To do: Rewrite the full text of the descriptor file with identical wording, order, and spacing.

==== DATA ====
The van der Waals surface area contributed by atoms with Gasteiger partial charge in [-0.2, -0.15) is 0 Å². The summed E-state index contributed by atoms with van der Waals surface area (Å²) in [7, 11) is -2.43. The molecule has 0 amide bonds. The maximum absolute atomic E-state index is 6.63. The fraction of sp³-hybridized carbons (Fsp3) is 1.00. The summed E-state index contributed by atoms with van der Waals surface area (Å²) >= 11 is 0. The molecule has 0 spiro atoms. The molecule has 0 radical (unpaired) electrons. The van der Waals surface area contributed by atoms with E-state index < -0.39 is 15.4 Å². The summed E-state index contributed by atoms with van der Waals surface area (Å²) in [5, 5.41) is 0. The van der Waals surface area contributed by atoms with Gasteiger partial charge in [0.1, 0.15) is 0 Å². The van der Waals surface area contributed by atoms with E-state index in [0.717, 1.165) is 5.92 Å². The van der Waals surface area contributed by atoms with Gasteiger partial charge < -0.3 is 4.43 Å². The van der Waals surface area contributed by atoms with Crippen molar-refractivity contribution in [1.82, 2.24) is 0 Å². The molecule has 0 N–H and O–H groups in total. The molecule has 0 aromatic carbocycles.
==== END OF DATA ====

The van der Waals surface area contributed by atoms with Gasteiger partial charge in [-0.2, -0.15) is 0 Å². The summed E-state index contributed by atoms with van der Waals surface area (Å²) in [7, 11) is -2.43. The molecule has 0 amide bonds. The maximum absolute atomic E-state index is 6.63. The fraction of sp³-hybridized carbons (Fsp3) is 1.00. The summed E-state index contributed by atoms with van der Waals surface area (Å²) >= 11 is 0. The molecule has 0 spiro atoms. The molecule has 0 radical (unpaired) electrons. The van der Waals surface area contributed by atoms with E-state index < -0.39 is 15.4 Å². The summed E-state index contributed by atoms with van der Waals surface area (Å²) in [5, 5.41) is 0. The van der Waals surface area contributed by atoms with Gasteiger partial charge in [0.1, 0.15) is 0 Å². The van der Waals surface area contributed by atoms with E-state index in [0.717, 1.165) is 5.92 Å². The van der Waals surface area contributed by atoms with Gasteiger partial charge < -0.3 is 4.43 Å². The van der Waals surface area contributed by atoms with Crippen molar-refractivity contribution in [1.82, 2.24) is 0 Å². The molecule has 0 N–H and O–H groups in total. The molecule has 0 aromatic carbocycles.